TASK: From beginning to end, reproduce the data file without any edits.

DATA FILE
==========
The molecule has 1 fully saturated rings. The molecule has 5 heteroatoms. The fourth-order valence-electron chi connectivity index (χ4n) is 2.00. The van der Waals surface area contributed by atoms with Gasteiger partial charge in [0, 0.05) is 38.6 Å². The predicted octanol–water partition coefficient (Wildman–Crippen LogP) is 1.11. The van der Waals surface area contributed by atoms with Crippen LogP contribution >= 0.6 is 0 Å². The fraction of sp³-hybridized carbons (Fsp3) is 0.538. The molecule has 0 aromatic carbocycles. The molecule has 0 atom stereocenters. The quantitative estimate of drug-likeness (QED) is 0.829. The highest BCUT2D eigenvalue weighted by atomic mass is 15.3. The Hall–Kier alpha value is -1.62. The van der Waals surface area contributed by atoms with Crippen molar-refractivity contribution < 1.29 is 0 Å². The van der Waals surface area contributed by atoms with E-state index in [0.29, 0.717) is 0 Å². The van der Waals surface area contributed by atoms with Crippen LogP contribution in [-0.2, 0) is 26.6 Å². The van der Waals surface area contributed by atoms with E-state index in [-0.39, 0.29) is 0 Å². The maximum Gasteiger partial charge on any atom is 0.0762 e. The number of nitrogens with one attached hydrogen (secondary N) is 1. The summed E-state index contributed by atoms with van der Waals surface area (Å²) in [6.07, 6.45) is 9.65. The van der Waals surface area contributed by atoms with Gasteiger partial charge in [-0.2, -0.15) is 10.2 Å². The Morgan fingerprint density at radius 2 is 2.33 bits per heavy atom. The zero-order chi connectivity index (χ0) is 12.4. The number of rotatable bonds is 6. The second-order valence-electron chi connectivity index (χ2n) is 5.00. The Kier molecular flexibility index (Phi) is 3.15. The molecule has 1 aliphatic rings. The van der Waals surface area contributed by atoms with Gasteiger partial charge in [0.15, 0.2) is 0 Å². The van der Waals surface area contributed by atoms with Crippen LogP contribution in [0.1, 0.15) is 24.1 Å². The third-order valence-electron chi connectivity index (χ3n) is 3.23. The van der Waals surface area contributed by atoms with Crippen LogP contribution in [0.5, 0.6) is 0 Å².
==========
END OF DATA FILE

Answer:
The molecule has 1 fully saturated rings. The molecule has 5 heteroatoms. The fourth-order valence-electron chi connectivity index (χ4n) is 2.00. The van der Waals surface area contributed by atoms with Gasteiger partial charge in [0, 0.05) is 38.6 Å². The predicted octanol–water partition coefficient (Wildman–Crippen LogP) is 1.11. The van der Waals surface area contributed by atoms with Crippen LogP contribution >= 0.6 is 0 Å². The fraction of sp³-hybridized carbons (Fsp3) is 0.538. The molecule has 0 aromatic carbocycles. The molecule has 0 atom stereocenters. The quantitative estimate of drug-likeness (QED) is 0.829. The highest BCUT2D eigenvalue weighted by atomic mass is 15.3. The Hall–Kier alpha value is -1.62. The van der Waals surface area contributed by atoms with Crippen molar-refractivity contribution < 1.29 is 0 Å². The van der Waals surface area contributed by atoms with E-state index in [0.29, 0.717) is 0 Å². The van der Waals surface area contributed by atoms with Crippen LogP contribution in [-0.2, 0) is 26.6 Å². The van der Waals surface area contributed by atoms with E-state index in [-0.39, 0.29) is 0 Å². The maximum Gasteiger partial charge on any atom is 0.0762 e. The number of nitrogens with one attached hydrogen (secondary N) is 1. The summed E-state index contributed by atoms with van der Waals surface area (Å²) in [6.07, 6.45) is 9.65. The van der Waals surface area contributed by atoms with Gasteiger partial charge in [-0.2, -0.15) is 10.2 Å². The Morgan fingerprint density at radius 2 is 2.33 bits per heavy atom. The zero-order chi connectivity index (χ0) is 12.4. The number of rotatable bonds is 6. The second-order valence-electron chi connectivity index (χ2n) is 5.00. The Kier molecular flexibility index (Phi) is 3.15. The molecule has 1 aliphatic rings. The van der Waals surface area contributed by atoms with Gasteiger partial charge in [0.15, 0.2) is 0 Å². The van der Waals surface area contributed by atoms with Crippen LogP contribution in [0.1, 0.15) is 24.1 Å². The third-order valence-electron chi connectivity index (χ3n) is 3.23. The van der Waals surface area contributed by atoms with Crippen LogP contribution in [0.5, 0.6) is 0 Å².